Medical Device Daily Contributing Writer and Staff Reports

The discovery of a key molecule in the DNA repair pathway could hasten the day in which cancer patients can undergo profiling to find out the best way to treat their particular tumor.

The molecule, called XLF, is the final missing piece in a jigsaw made up of proteins that take part in the repair of breaks in double-stranded DNA. Now that scientists have all the pieces, they feel confident that they will be able to work out how the pathway operates, and importantly for patients how to interfere with its components in order to improve cancer treatments.

Steve Jackson, head of the Cancer Research UK laboratories at the Gurdon Institute (Cambridge, UK), and professor of biology at the University of Cambridge, told Medical Device Daily s sister publication, BioWorld International: This area of research may in the longer term help us to come up with better treatments for cancer. We know that there are differences between cells from different cancers, and from different patients, in how they respond to radiotherapy and chemotherapy. Some of these differences may reflect underlying variations in the DNA repair capacity of different patients or different cancers. This may, one day, make it possible to tailor therapy to the individual.

Jackson and his colleagues want to study XLF and the other proteins involved in the repair of double-stranded breaks in DNA, in order to understand how they work, and how they are connected to the control of the cell cycle and apoptosis.

The DNA repair pathway that mends double-stranded breaks also contains several very exciting drug targets, Jackson said. KuDOS Pharmaceuticals (also Cambridge), which Jackson founded, has just been acquired by AstraZeneca (London).

Jackson said: KuDOS will be actively pursuing ways of making small-molecule drugs that target DNA repair pathways, with the aim of enhancing existing therapies. We also have evidence that some inhibitors of these molecules could work as stand-alone treatments.

A report of the discovery appears in the Jan. 26 edition of Cell. The first author is Peter Ahnesorg, Jackson s PhD student.

More than 10 years ago, Jackson and his collaborators identified the first component of the DNA repair pathway known as nonhomologous end-joining (NHEJ), which is of great interest to cancer scientists.

DNA damage is a regular occurrence in normal cells; if it is not detected, or not repaired properly, mutations can result, and those might allow cancer to develop. In addition, treatments such as radiotherapy, and many chemotherapies, work by inducing double-stranded breaks in DNA, which the cell must repair by NHEJ if it is to survive.

DuraSeal Sealant System gets CE mark

Confluent Surgical(Waltham, Massachusetts) said it has been granted the CE mark for use of its DuraSeal Sealant System as a surgical sealant during arterial and venous reconstructions to seal suture lines as an adjunct to standard closure techniques.

The company said that by providing a seal in vascular surgery, DuraSeal Sealant offers surgeons a valuable tool to reduce bleeding from the suture line in bypass procedures, as an example, and to prevent post-operative complications associated with suture line bleeding.

The DuraSeal technology is a synthetic, absorbable hydrogel delivered by a dual-syringe applicator. The device can be stored at room temperature and prepared in less than two minutes. Confluent said the DuraSeal Sealant polymerizes within seconds when sprayed on the suture line. After several weeks, the hydrogel breaks down into water-soluble molecules that are absorbed and cleared through the kidneys.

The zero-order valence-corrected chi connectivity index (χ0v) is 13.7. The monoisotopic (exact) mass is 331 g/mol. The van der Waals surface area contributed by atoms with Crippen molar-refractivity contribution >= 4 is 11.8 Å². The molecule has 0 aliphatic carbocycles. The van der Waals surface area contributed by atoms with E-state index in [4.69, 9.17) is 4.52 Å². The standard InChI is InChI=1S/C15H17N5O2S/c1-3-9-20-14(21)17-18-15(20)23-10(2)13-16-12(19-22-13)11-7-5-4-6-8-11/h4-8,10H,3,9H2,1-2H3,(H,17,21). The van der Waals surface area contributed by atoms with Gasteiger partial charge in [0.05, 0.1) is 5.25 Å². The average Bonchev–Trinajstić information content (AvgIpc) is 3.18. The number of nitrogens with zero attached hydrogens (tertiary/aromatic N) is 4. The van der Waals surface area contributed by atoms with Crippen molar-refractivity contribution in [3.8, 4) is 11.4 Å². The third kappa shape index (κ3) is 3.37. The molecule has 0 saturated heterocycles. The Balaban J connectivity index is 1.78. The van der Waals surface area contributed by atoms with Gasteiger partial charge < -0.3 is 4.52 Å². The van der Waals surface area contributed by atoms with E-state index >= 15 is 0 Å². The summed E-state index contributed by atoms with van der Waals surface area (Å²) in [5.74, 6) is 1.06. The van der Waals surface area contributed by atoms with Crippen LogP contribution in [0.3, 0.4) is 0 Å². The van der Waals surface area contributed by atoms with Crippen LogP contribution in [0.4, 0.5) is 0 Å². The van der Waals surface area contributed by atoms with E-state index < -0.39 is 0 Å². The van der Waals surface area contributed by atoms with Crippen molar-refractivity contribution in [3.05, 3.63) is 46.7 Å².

The company said a feature unique to the DuraSeal sealant is the blue colorant, [which] provides the vascular surgeon excellent visualization of coverage and thickness of the material upon application.

Consistent, immediate sealing of the suture line to prevent bleeding has to date been an elusive goal in various vascular bypass procedures, said Sean O Donnell, MD director of the section of vascular surgery at Washington Hospital Center (Washington). This sealant is easy to apply, adheres well to tissues and graft materials and is a very valuable adjunct to achieving hemostasis, especially in patients who are on antiplatelet agents in addition to their anticoagulation.

Confluent said about 880,000 peripheral vascular procedures are performed each year, some 400,000 of them in the U.S. The company said it plans to begin a vascular sealing study in the U.S. this year.

EC okays Ionsys transdermal system

Alza (Mountain View, California) said the European Commission has granted marketing authorization for the use of Ionsys (Fentanyl hydrochloride Iontophoretic Transdermal System 40 mcg/dose).

The company said Ionsys is the first needle-free, iontophoretic, patient-controlled transdermal system to receive marketing authorization in Europe, and is indicated for the management of acute moderate-to-severe post-operative pain, for use by adults, in a hospital setting only.

Ionsys is a compact, non-invasive, self-contained and pre-programmed analgesic system. Designed to adhere to a patient s upper arm or chest, the system uses a low-level electrical current to deliver the medication directly through the skin and into the bloodstream with the push of a button.

The product will be marketed in the European Union by Janssen-Cilag companies, which like Alza are affiliates of Johnson & Johnson (New Brunswick, New Jersey). Alza said it is working on the manufacturing processes and scale up, and launch is expected in 2007.

Ionsys is currently under review by the FDA in the U.S.

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